• DO be prepared to adjust your cameras placement at the beginning of your surveillance
Monday, November 12, 2018
Top 5 Tips for Keeping Your Home Safe During the Holidays
Top 5 tips for Keeping Your Home Safe
during the Holidays
You’re not alone if you are traveling this Holiday Season.
November is upon us and like you lots of people have travel plans approaching
from Thanksgiving to New Year’s. In 2017, we had record-breaking travel from November
the busiest months for long-distance trips every year. Increasing numbers of
homes are left unattended every year during the holidays.
Enjoy a worry-free trip this holiday. Follow these few tips
to keep your home secure while you’re away this season.
Up with Home Maintenance. Don’t leave a calling card for potential
intruders. Nothing tips them off more than mail, packages or newspapers piling
up, overgrown landscape, or snow in the driveway. Make sure you arrange for
these few things to be taken care of while you are away. Have a friend pick
them up or have your mail or newspapers stopped all together. This news report
of a home invasion tells how the thief knew no one was home by the newspapers
in the driveway. Don’t
fall victim to this simple mistake.
2. Make it look like someone is home. You
may have heard this one before, but we often forget it in our time of hustle
and bustle to get on the road. Simply adding
a timer to your lights to turn
on at a certain time can make it look like someone is home. Our outdoor
version can double as outside hidden security. Having a dark home is a dead
ringer you aren’t there. You don’t need to channel your inner Kevin McCallister
in Home Alone, to make your space
look occupied. Some other tricks are
leaving a pair of shoes by the door, keeping a TV on or keeping a car in the
3. Lock Up. It’s obvious, but sometimes we
forget. A large number of home invasions happen through unlocked entry. Take an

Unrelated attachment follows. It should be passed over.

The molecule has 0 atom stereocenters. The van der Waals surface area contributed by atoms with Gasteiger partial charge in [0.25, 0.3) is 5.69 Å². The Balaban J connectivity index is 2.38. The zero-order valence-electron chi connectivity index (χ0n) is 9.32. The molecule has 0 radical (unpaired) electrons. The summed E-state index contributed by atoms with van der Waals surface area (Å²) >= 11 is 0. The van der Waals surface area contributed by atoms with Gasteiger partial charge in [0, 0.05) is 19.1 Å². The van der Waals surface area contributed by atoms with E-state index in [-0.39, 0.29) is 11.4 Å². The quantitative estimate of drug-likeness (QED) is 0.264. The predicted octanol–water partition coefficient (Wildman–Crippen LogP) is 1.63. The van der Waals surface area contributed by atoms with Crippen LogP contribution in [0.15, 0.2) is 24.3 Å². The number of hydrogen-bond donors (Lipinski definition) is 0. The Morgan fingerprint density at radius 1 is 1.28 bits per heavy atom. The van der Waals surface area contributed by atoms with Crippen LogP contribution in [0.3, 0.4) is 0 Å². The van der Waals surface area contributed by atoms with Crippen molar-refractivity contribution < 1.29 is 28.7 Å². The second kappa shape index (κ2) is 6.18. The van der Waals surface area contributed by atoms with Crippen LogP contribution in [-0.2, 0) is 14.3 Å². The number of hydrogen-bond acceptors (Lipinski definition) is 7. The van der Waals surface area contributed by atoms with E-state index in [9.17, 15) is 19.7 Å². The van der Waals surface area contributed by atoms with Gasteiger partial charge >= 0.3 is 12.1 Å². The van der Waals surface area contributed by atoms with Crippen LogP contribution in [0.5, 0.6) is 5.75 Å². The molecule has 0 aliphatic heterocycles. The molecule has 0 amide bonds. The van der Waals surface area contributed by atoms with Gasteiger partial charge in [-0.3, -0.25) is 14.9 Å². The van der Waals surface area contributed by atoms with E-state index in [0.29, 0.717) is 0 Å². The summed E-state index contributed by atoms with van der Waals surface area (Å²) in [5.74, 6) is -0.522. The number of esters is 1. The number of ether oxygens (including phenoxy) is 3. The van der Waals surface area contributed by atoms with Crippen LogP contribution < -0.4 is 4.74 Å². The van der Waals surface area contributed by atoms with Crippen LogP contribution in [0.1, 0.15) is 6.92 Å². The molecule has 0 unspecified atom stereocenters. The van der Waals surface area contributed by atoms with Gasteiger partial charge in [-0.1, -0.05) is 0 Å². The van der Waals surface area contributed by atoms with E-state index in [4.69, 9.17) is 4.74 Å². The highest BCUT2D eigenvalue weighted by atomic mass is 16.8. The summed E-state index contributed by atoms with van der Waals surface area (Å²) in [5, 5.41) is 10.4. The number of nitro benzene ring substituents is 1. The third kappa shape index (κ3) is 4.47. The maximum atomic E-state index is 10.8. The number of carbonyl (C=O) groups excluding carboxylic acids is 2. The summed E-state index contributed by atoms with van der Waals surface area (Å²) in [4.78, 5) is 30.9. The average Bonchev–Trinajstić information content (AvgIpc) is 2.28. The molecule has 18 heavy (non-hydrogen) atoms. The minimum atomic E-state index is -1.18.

extra walk through your home to make sure all the windows and doors are locked
while you are away. Lock up or move any valuables out of sight. Also make sure
you don’t have any spare keys hidden in obvious places outside your home.
4. Home Security. Whether it’s a dog,
alarm system or video surveillance, you will know when someone has entered your
home. Our covert video surveillance is disguised in your everyday objects that
get overlooked in most circumstances. You can arm yourself with a standalone
DVR, WiFi or cloud storage camera. WiFi and Cloud
cameras have the ability of notifying you when they detect movement in the area
of view. With FREE apps, you can check-in with live streaming, recording and
play back options at anytime from anywhere you get a signal. And if your home
is broken into while you’re away, you can notify the authorities and have clear
evidence of the perpetrator to take to law enforcement.
5. Keep your plans off Social Media. In a
high technological society, we tend to overshare. We check-in and post from
everywhere. Don’t put your holiday travel schedule in print for everyone to see
because that information is widely accessed. Keep a close friend or neighbor in
the loop, they can check on your place while you are gone. You don’t need to
share right away, if you take any pictures or have any fun experience, post
them when you return.